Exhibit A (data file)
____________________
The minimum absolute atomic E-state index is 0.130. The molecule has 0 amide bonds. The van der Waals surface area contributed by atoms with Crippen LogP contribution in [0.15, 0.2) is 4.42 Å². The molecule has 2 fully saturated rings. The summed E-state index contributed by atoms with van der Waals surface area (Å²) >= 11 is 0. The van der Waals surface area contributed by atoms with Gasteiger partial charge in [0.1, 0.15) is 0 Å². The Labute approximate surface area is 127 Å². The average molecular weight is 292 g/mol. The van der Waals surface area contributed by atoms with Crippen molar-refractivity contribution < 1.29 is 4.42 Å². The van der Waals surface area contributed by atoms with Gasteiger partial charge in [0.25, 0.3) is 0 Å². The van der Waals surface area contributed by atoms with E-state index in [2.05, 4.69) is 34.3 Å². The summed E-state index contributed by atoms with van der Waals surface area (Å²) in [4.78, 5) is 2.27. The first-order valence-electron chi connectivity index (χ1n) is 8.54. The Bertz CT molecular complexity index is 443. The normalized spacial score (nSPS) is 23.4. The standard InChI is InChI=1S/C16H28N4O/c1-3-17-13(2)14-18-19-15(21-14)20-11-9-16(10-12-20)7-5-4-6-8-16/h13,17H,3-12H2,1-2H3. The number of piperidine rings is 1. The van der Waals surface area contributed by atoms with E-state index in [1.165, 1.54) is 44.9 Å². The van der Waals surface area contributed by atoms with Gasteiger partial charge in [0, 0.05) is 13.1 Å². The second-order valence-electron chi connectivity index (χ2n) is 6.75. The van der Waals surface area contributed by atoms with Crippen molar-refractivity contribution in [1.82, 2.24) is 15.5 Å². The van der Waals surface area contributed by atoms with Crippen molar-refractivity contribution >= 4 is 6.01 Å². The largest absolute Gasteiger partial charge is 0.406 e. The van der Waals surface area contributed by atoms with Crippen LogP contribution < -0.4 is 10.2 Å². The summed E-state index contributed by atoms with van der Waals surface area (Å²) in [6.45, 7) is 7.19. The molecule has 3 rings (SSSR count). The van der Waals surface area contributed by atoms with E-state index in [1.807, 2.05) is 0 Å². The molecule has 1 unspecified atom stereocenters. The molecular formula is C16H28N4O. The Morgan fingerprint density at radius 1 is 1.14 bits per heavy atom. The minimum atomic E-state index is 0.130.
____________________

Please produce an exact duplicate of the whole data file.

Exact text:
The minimum absolute atomic E-state index is 0.130. The molecule has 0 amide bonds. The van der Waals surface area contributed by atoms with Crippen LogP contribution in [0.15, 0.2) is 4.42 Å². The molecule has 2 fully saturated rings. The summed E-state index contributed by atoms with van der Waals surface area (Å²) >= 11 is 0. The van der Waals surface area contributed by atoms with Gasteiger partial charge in [0.1, 0.15) is 0 Å². The Labute approximate surface area is 127 Å². The average molecular weight is 292 g/mol. The van der Waals surface area contributed by atoms with Crippen molar-refractivity contribution < 1.29 is 4.42 Å². The van der Waals surface area contributed by atoms with Gasteiger partial charge in [0.25, 0.3) is 0 Å². The van der Waals surface area contributed by atoms with E-state index in [2.05, 4.69) is 34.3 Å². The summed E-state index contributed by atoms with van der Waals surface area (Å²) in [4.78, 5) is 2.27. The first-order valence-electron chi connectivity index (χ1n) is 8.54. The Bertz CT molecular complexity index is 443. The normalized spacial score (nSPS) is 23.4. The standard InChI is InChI=1S/C16H28N4O/c1-3-17-13(2)14-18-19-15(21-14)20-11-9-16(10-12-20)7-5-4-6-8-16/h13,17H,3-12H2,1-2H3. The number of piperidine rings is 1. The van der Waals surface area contributed by atoms with E-state index in [1.165, 1.54) is 44.9 Å². The van der Waals surface area contributed by atoms with Gasteiger partial charge in [0, 0.05) is 13.1 Å². The second-order valence-electron chi connectivity index (χ2n) is 6.75. The van der Waals surface area contributed by atoms with Crippen molar-refractivity contribution in [1.82, 2.24) is 15.5 Å². The van der Waals surface area contributed by atoms with Crippen molar-refractivity contribution >= 4 is 6.01 Å². The largest absolute Gasteiger partial charge is 0.406 e. The van der Waals surface area contributed by atoms with Crippen LogP contribution < -0.4 is 10.2 Å². The summed E-state index contributed by atoms with van der Waals surface area (Å²) in [6.45, 7) is 7.19. The molecule has 3 rings (SSSR count). The van der Waals surface area contributed by atoms with E-state index in [1.807, 2.05) is 0 Å². The molecule has 1 unspecified atom stereocenters. The molecular formula is C16H28N4O. The Morgan fingerprint density at radius 1 is 1.14 bits per heavy atom. The minimum atomic E-state index is 0.130.